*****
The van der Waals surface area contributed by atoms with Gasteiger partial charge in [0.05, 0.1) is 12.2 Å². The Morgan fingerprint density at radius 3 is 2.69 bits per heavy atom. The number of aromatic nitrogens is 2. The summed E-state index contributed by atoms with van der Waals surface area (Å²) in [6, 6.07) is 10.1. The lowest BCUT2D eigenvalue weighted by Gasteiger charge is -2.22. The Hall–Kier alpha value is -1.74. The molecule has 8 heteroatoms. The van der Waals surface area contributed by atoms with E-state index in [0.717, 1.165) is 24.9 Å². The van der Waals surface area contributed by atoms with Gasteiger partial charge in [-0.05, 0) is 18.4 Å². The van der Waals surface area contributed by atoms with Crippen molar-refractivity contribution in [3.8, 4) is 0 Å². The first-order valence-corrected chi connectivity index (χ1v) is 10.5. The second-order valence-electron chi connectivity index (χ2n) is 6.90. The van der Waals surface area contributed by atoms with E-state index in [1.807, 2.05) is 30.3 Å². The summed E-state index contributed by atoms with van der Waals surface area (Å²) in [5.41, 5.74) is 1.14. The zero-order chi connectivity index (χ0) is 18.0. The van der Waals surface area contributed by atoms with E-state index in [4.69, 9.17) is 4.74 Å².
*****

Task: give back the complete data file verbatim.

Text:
The van der Waals surface area contributed by atoms with Gasteiger partial charge in [0.05, 0.1) is 12.2 Å². The Morgan fingerprint density at radius 3 is 2.69 bits per heavy atom. The number of aromatic nitrogens is 2. The summed E-state index contributed by atoms with van der Waals surface area (Å²) in [6, 6.07) is 10.1. The lowest BCUT2D eigenvalue weighted by Gasteiger charge is -2.22. The Hall–Kier alpha value is -1.74. The molecule has 8 heteroatoms. The van der Waals surface area contributed by atoms with E-state index in [0.717, 1.165) is 24.9 Å². The van der Waals surface area contributed by atoms with Gasteiger partial charge in [-0.05, 0) is 18.4 Å². The van der Waals surface area contributed by atoms with Crippen molar-refractivity contribution in [3.8, 4) is 0 Å². The first-order valence-corrected chi connectivity index (χ1v) is 10.5. The second-order valence-electron chi connectivity index (χ2n) is 6.90. The van der Waals surface area contributed by atoms with E-state index in [1.807, 2.05) is 30.3 Å². The summed E-state index contributed by atoms with van der Waals surface area (Å²) in [5.41, 5.74) is 1.14. The zero-order chi connectivity index (χ0) is 18.0. The van der Waals surface area contributed by atoms with E-state index in [4.69, 9.17) is 4.74 Å².